Read the full report here.
In 2006, the government of Ethiopia embarked on a mission to construct half a million condominium apartments over a twenty-year period in its capital of Addis Ababa—a city of only five million. Now, sixteen years later, the initiative has transformed the city’s housing infrastructure, economy, and urban character. Built upon a unique and complex history of state land ownership, this massive housing initiative has transformed the way of life for a historically rural, agriculture-driven nation. The Integrated Housing and Development Program (IHDP) and the Grand Addis Housing Authority facilitate homeownership for a broad base of local residents by allocating subsidized condos via randomized lottery. The government is responding to the need for affordable urban housing by directly building, financing, and administering sales of condos.
While other African nations face a similar combination of urbanization and population growth, many such as Tanzania, Senegal, and Kenya, are taking the public-private-partnership approach to large scale housing development, for example by establishing liquidity for lending institutions and building private avenues for mortgage insurance. Those initiatives are largely funded by international financial organizations like the World Bank, and follow models put forward by the “Washington Consensus” that holds private sector growth with public sector cuts as key principles of development.
Ethiopia, in contrast, puts public dollars directly into improving housing and asset ownership for mid- and low-income households, directly building resident equity. This unabashed government involvement and investment derives from Ethiopia’s modern history of socialist alignment, beginning with the 1974 communist revolution. In that revolution, a military government seized nearly all privately owned lands within two years, under conditions of chaos and violence. One outgrowth of that era is that today, fifty years later, the current Ethiopian state continues to legally own the land, which enables the current speed and scale of public projects. More broadly, Ethiopia’s lineage of independence from Western financial institutions and European colonization influences the political potential for public resource use in the present day.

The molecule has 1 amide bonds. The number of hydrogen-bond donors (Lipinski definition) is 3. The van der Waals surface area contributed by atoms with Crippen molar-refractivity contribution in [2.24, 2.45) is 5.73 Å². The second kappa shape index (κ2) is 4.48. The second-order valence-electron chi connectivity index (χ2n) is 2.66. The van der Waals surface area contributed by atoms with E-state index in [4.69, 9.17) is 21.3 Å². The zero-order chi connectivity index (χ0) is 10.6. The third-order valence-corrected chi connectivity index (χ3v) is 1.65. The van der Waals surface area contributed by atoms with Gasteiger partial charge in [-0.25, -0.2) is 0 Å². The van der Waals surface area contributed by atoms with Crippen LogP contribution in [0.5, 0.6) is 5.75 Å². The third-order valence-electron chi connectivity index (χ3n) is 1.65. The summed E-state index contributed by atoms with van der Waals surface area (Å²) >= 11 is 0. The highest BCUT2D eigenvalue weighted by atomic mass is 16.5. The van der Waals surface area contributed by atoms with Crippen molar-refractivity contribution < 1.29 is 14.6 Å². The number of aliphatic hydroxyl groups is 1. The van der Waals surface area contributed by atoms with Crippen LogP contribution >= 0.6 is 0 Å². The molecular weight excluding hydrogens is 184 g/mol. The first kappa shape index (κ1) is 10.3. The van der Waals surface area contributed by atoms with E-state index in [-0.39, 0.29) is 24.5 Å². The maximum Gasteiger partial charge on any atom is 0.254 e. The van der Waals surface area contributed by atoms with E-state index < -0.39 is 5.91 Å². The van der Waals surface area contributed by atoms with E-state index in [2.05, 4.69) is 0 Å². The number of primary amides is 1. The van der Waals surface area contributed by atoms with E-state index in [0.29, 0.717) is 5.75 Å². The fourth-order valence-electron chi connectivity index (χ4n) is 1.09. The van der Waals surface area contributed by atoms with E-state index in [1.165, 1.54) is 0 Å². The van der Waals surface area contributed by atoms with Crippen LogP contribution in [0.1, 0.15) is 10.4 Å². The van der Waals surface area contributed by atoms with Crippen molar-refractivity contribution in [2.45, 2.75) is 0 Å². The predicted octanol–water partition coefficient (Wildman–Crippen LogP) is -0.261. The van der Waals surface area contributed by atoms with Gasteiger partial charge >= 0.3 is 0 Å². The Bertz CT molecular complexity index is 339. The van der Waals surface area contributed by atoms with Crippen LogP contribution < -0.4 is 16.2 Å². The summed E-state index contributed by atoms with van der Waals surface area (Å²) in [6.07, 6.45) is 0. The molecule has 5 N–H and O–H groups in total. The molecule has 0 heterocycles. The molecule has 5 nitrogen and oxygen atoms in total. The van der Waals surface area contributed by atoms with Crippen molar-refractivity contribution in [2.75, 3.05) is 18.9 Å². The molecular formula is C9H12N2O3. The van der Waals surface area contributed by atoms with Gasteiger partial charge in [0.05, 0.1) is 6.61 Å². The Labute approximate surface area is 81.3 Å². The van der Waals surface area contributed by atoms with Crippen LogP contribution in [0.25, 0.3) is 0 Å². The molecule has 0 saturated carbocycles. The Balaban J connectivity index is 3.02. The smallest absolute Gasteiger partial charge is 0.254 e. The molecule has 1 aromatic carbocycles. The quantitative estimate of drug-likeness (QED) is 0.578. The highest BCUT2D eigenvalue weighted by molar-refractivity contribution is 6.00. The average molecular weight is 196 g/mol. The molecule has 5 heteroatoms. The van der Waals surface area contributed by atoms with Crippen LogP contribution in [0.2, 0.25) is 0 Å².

With accelerating industrialization and urbanization, the nation’s identity is in flux. The state’s development strategy is increasingly aligned with a market ideology, courting foreign direct investment with offers of tax-free economic zones and securing exploitatively low wages in return. Yet the ongoing engagement in state-sponsored development alongside private development has produced tangible benefits for the population during a tumultuous period.
The attached report sketches the contours of this ambitious public housing initiative: the demographic realities driving the need for such a housing program; a modern political history enabling public allocation of land for population needs; and then the program itself—the factors driving the design development of condo units and the price of purchase. Finally, we consider the social implications of condo ownership: the spatial segregation of economic classes, the isolation experienced by residents in the transition, and local design ideas for condominiums that may better suit a collective way of life.
Our report draws primarily on interviews conducted with local residents, urban economists, architects, government engineers, and social workers, during a visit in 2018 during in which we stayed in a condominium community. In the interim period, the world, and Ethiopia in particular, have encountered challenging times. Yet the housing program churns along—20,000 new apartment owners picked up their keys in March 2021. For the largely rural people of Ethiopia, it’s like stepping into a new world.
The full report, the first in JFI’s Social Wealth portfolio, can be found here. On Friday, March 25, join JFI and the authors for a discussion on the report’s key findings and implications for future development. Register here.